As we are beginning to get our course evaluations, we may wish to share examples of what worked with the wider community.
It is useful to remember that shared teaching resources can make for less course preparation work, while stimulating new ideas about how to be effective as a course instructor. Exploring our colleagues’ shared work provides us with different ways of framing our course objectives, interesting course assignments that may be adapted to suit our own needs, and fresh lists of possible course readings. For these reasons, the CHA Teaching and Learning Committee thought this to be a good time to share some teaching resources, with a particular focus on course syllabi.
Among other resources we would like to highlight is the CHA’s own Syllabus Central. When we first created this resource, concerns were raised around the CHA council table regarding the syllabi that might be shared and issues of ownership, permissions, credit, etc. There was discussion about whether access ought to be restricted in any way, but in the end, it was determined that teaching and learning is a key part of the CHA’s mandate and that we would model Syllabus Central and make it open to all. The CHA Syllabus Central is now a robust and growing archive of excellent examples of course syllabi. Should you wish to share your work on this site, you may do so directly through the link above.
The inspiration for the CHA’s Syllabus Central section of the website came from the US version of this shared teaching resource – History Matters – The US Survey Course on the web – housed at George Mason University: http://historymatters.gmu.edu/. If you teach US history, the History Matters site is an amazing resource. It is, of course much, much larger than the CHA’s Syllabi Central. For example, if you use women as a keyword search in Syllabus Central, you will get at least 630 hits. Each syllabus has key words, the course title and a brief description, and a .pdf version like in the CHA’s database.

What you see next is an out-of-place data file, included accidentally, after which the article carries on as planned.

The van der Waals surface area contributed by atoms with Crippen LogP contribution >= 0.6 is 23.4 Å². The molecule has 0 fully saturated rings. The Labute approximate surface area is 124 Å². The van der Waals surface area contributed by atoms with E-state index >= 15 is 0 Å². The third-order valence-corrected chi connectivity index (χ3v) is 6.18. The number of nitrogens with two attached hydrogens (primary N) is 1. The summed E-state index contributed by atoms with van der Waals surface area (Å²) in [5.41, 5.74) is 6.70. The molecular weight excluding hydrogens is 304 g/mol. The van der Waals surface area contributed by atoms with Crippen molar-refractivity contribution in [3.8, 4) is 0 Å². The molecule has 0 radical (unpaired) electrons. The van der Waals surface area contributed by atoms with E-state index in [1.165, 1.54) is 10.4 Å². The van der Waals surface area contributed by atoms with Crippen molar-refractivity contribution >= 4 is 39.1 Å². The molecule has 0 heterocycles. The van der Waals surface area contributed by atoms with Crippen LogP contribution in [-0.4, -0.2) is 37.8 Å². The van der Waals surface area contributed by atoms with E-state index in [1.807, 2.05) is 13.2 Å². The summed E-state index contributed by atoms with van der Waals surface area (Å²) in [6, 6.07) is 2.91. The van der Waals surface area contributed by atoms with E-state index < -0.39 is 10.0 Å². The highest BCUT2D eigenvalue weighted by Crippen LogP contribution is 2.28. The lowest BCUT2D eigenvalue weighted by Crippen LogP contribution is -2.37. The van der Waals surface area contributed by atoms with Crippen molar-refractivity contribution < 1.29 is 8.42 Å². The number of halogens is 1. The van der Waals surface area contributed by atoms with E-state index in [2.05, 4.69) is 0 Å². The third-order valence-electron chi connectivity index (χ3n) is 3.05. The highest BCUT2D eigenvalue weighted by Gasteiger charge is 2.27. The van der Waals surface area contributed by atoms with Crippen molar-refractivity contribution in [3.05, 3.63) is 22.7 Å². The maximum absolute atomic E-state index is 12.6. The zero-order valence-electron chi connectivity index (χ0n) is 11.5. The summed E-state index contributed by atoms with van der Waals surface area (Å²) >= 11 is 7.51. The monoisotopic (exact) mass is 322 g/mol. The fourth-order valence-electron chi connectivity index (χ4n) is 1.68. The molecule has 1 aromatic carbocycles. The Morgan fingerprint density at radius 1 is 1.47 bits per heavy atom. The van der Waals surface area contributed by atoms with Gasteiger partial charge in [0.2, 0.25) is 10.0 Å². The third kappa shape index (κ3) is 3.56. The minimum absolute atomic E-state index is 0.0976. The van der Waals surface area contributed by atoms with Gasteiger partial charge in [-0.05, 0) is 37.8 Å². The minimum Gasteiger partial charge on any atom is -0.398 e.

The History Matters site also provides a range of links to other teaching-history resources through their “Our Other Projects” page: http://historymatters.gmu.edu/ourotherprojs.html. It’s worth investigating this page if your areas of historical inquiry go beyond the history of the USA, as some of the listed sites are more thematically oriented, or geographically located beyond the USA.
As with History Matters, sections of the CHA Website other than the Syllabus Central contain useful resources for building syllabi. For example, under the “Decolonization, Diversity and Precarity” tab one may find discussion about teaching Canadian history in light of the findings of the Truth and Reconciliation Commission, including a syllabus and discussion titled “A Syllabus for History After the TRC.” The archived blog pieces available through the CHA website also offer valuable insights and resources for building course syllabi.
Finally, Twitter is a good place to check for discussions about historians who are sharing their syllabi and answering questions about the best and most recent books for new courses.